4 Unique Differences of Recruiting Talent in Healthcare vs. in Other Industries

August 27, 2019

When your company is in active hiring mode, whoever is leading your recruiting and talent acquisition efforts is probably doing whatever is possible to promote open jobs, extend your employer brand in the marketplace and, in the end, attract and recruit the best possible candidates. Making this same concerted effort for recruiting healthcare talent is slightly different as compared to other industries.

If recruiting – for healthcare talent or any other type of talent – is something you focus on, then you may or may not be surprised by what’s to follow, but these differences are always helpful to keep in mind to help you stay on top of your recruiting game. Here are 4 specific differences in recruiting talent in healthcare vs. in other industries:

1. Job Market and Job Demand

The job market definitely favors healthcare workers at the moment, and it’s going to continue to be that way as demand for workers will only increase: “Employment of healthcare occupations is projected to grow 18 percent from 2016 to 2026, much faster than the average for all occupations, adding about 2.4 million new jobs,” according to the Bureau of Labor Statistics.

In fact, healthcare industry is projected to add more jobs than any other industry. This projected growth is mainly due to an aging population, leading to greater demand for healthcare services, and the fact that the most stressed healthcare employees – like nurses and physicians – have a very high turnover rate. As a result, more than in any other industry healthcare recruiters have to work extra hard to find talent and also have to compete against each other for them.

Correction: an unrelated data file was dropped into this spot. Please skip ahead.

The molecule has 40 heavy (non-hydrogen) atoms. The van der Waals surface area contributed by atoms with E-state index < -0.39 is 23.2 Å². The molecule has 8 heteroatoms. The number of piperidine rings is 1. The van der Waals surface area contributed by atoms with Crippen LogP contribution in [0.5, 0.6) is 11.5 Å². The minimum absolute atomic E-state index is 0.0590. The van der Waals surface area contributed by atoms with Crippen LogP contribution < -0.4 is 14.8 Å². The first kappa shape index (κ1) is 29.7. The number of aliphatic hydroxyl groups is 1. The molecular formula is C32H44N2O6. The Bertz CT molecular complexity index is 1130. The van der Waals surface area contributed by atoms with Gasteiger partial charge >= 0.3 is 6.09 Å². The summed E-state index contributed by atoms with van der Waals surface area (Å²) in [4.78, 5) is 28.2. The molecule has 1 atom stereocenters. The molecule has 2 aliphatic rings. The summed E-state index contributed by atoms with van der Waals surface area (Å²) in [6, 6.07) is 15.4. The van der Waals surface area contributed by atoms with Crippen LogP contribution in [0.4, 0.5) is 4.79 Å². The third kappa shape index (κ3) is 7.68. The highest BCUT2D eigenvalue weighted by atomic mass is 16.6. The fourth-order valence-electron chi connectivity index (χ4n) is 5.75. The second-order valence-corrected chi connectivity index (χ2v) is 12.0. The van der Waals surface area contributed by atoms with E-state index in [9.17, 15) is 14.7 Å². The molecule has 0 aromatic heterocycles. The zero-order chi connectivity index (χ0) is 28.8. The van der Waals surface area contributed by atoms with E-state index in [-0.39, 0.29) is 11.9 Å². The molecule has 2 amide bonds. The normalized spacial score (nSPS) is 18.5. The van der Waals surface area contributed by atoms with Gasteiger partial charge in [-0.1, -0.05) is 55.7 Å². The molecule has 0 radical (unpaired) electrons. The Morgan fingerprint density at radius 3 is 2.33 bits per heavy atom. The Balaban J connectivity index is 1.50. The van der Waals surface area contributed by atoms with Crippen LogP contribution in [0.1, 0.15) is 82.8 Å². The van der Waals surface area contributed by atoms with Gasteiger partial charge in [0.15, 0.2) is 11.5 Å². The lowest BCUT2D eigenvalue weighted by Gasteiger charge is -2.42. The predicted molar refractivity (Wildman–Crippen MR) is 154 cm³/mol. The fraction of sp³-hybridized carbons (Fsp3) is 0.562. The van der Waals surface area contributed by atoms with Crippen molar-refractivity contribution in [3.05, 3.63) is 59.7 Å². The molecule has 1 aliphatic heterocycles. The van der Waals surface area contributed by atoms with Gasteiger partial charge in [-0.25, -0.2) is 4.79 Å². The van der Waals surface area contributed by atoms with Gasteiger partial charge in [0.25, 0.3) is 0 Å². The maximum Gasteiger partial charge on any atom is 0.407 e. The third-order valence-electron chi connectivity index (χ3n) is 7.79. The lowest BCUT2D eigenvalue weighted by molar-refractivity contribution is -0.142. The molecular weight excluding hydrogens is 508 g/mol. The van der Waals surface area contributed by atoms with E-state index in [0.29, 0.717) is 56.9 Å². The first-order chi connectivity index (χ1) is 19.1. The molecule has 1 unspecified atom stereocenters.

2. How Healthcare Workers Look for Jobs

Another difference to keep in mind is how healthcare workers look for jobs vs. those in other industries. Of course, job seekers will check online for ads and may submit their resumes to various services. But healthcare workers also will rely on their school program’s career services office, on their own personal networks and on headhunters when it’s hard to find a good position suitable for their talents.

A physician, for example, would likely remain in contact with various contingency recruiters to see what opportunities they may currently have, noted a report from PracticeLink. Healthcare workers need to find a home where they can hone their skills and practice on a population that could really benefit from their talents. So, a general practitioner will have more options than a specialist, but all healthcare professionals need to take into account local demographics to see if there is a patient population large enough to make sense for them to work there.

3. What Healthcare Workers Actually Care About